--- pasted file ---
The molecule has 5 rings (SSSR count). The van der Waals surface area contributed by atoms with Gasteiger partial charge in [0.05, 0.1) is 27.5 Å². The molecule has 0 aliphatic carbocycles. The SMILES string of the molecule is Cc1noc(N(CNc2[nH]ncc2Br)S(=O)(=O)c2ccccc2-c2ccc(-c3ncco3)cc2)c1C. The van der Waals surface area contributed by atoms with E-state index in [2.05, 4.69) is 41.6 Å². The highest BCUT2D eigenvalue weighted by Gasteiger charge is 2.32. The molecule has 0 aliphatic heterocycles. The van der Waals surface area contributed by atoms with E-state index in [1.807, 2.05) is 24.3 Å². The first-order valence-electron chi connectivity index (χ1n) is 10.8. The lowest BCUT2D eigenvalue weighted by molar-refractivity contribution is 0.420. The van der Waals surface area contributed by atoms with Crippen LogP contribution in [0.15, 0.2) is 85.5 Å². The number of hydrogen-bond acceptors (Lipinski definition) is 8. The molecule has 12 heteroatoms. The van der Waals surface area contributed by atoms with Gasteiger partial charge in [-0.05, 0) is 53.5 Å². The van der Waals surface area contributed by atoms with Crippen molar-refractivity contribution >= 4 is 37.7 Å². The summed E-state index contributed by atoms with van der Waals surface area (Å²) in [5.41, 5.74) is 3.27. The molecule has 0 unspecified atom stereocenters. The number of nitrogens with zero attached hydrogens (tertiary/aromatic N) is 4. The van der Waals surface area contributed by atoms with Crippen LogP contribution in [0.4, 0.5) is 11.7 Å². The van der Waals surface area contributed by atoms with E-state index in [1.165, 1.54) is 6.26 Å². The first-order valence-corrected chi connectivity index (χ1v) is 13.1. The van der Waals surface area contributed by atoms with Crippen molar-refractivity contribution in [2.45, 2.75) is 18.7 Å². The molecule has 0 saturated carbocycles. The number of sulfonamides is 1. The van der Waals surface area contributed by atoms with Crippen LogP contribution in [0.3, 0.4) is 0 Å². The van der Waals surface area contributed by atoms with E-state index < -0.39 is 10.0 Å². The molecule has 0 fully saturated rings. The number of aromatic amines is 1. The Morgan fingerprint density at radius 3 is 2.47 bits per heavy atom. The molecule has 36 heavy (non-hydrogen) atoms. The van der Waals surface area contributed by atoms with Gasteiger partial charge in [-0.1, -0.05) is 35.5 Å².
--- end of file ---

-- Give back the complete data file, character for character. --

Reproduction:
The molecule has 5 rings (SSSR count). The van der Waals surface area contributed by atoms with Gasteiger partial charge in [0.05, 0.1) is 27.5 Å². The molecule has 0 aliphatic carbocycles. The SMILES string of the molecule is Cc1noc(N(CNc2[nH]ncc2Br)S(=O)(=O)c2ccccc2-c2ccc(-c3ncco3)cc2)c1C. The van der Waals surface area contributed by atoms with E-state index in [2.05, 4.69) is 41.6 Å². The highest BCUT2D eigenvalue weighted by Gasteiger charge is 2.32. The molecule has 0 aliphatic heterocycles. The van der Waals surface area contributed by atoms with E-state index in [1.807, 2.05) is 24.3 Å². The first-order valence-electron chi connectivity index (χ1n) is 10.8. The lowest BCUT2D eigenvalue weighted by molar-refractivity contribution is 0.420. The van der Waals surface area contributed by atoms with Crippen LogP contribution in [0.15, 0.2) is 85.5 Å². The number of hydrogen-bond acceptors (Lipinski definition) is 8. The molecule has 12 heteroatoms. The van der Waals surface area contributed by atoms with Gasteiger partial charge in [-0.05, 0) is 53.5 Å². The van der Waals surface area contributed by atoms with Crippen molar-refractivity contribution >= 4 is 37.7 Å². The summed E-state index contributed by atoms with van der Waals surface area (Å²) in [5.41, 5.74) is 3.27. The molecule has 0 unspecified atom stereocenters. The number of nitrogens with zero attached hydrogens (tertiary/aromatic N) is 4. The van der Waals surface area contributed by atoms with Crippen LogP contribution in [0.4, 0.5) is 11.7 Å². The van der Waals surface area contributed by atoms with E-state index in [1.165, 1.54) is 6.26 Å². The first-order valence-corrected chi connectivity index (χ1v) is 13.1. The van der Waals surface area contributed by atoms with Crippen molar-refractivity contribution in [2.45, 2.75) is 18.7 Å². The molecule has 0 saturated carbocycles. The number of sulfonamides is 1. The van der Waals surface area contributed by atoms with Crippen LogP contribution in [0.3, 0.4) is 0 Å². The van der Waals surface area contributed by atoms with E-state index < -0.39 is 10.0 Å². The molecule has 0 fully saturated rings. The number of aromatic amines is 1. The Morgan fingerprint density at radius 3 is 2.47 bits per heavy atom. The molecule has 36 heavy (non-hydrogen) atoms. The van der Waals surface area contributed by atoms with Gasteiger partial charge in [-0.1, -0.05) is 35.5 Å².